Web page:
Inflation hasn’t been this high in decades, and you may be wondering how it’ll affect company benefit costs.
You’re not alone. In a recent Mercer survey, most CFOs (68%) said controlling employee health benefit costs is a significant/very significant concern.
Among the factors that could potentially drive overall healthcare costs up:
- higher utilization due to catching up on care deferred during the pandemic
- claims related to “long COVID”
- introduction of new, expensive gene and cellular therapies, and
- the impact of avoided care.
However, almost two-thirds surveyed said health plan costs need to be at or below the Consumer Price Index to be sustainable for their firm.
Balancing benefit costs, employee retention
Because of the Great Resignation and its damaging turnover costs, your peers are reluctant to go with plan design changes that shift costs to employees. Passing more of that burden along can increase the risk of employees leaving for greener pastures.
Some alternate cost management strategies that CFOs have been thinking about, according to the survey:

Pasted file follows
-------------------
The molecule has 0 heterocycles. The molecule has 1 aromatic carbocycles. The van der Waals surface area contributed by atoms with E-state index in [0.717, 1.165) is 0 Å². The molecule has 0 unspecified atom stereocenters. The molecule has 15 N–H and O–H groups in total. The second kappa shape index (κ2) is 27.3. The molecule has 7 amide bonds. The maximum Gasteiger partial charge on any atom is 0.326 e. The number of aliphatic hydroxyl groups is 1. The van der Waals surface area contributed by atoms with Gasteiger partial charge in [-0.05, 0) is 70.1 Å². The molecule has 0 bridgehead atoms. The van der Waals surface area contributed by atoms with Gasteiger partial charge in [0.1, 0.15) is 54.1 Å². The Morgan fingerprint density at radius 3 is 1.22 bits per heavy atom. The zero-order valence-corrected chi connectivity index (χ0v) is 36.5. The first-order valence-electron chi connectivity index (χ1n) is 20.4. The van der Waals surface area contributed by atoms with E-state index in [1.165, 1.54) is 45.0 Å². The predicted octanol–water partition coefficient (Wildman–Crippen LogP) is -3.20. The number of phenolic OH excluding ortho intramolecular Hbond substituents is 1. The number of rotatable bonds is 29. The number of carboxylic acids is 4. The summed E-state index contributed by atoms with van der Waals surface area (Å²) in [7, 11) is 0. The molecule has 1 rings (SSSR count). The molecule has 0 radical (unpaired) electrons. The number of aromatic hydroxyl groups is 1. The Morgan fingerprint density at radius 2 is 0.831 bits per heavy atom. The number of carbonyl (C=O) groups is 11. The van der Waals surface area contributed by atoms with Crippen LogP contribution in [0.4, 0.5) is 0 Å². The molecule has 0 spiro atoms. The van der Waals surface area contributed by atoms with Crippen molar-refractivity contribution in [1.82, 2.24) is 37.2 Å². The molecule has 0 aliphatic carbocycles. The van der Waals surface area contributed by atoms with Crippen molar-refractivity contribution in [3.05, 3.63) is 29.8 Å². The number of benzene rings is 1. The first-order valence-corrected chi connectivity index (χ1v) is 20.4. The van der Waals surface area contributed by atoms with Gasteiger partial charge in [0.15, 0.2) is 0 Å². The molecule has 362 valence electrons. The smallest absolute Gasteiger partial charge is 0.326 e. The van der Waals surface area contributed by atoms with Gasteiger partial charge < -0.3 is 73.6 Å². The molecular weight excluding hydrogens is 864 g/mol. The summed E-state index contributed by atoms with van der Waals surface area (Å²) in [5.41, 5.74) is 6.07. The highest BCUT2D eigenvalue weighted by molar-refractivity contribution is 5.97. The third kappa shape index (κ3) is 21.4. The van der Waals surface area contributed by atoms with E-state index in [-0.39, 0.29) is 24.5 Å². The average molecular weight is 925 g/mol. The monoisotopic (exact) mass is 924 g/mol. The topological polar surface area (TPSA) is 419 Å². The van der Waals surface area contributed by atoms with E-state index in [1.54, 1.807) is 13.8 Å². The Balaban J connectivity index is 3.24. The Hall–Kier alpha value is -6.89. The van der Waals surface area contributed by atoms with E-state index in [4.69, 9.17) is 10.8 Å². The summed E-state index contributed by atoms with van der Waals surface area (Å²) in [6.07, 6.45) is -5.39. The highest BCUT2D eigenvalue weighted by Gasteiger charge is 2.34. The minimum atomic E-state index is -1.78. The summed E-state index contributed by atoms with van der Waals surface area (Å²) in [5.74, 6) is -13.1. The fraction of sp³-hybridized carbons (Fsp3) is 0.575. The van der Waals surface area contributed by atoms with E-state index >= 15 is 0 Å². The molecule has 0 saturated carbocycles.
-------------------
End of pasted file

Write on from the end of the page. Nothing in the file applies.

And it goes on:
- smaller, but higher-performing, physician and hospital networks, and
- clinical management with more monitoring and oversight of care.
In addition to health care, CFOs say they’re also focusing on offering attractive, yet cost-effective:
- paid leave (39%)
- retirement plans (36%), and
- disability insurance (20%).
However, the costs for those plans tend to be more predictable than health care.
To weather inflation and hold the line on rising benefit costs, the researchers said to:
- frequently monitor medical and prescription drug costs vs. the budget
- introduce or raise budget margins to withstand greater claims volatility
- start renewals earlier so there’s enough time to understand and negotiate pricing
- consider offering employees a lower-cost plan with smaller provider networks
- encourage the use of virtual services to save employees money while keeping access to care open, and
- communicate more often with your HR and benefits teams about the changing status of employee payroll contributions and out-of-pocket costs.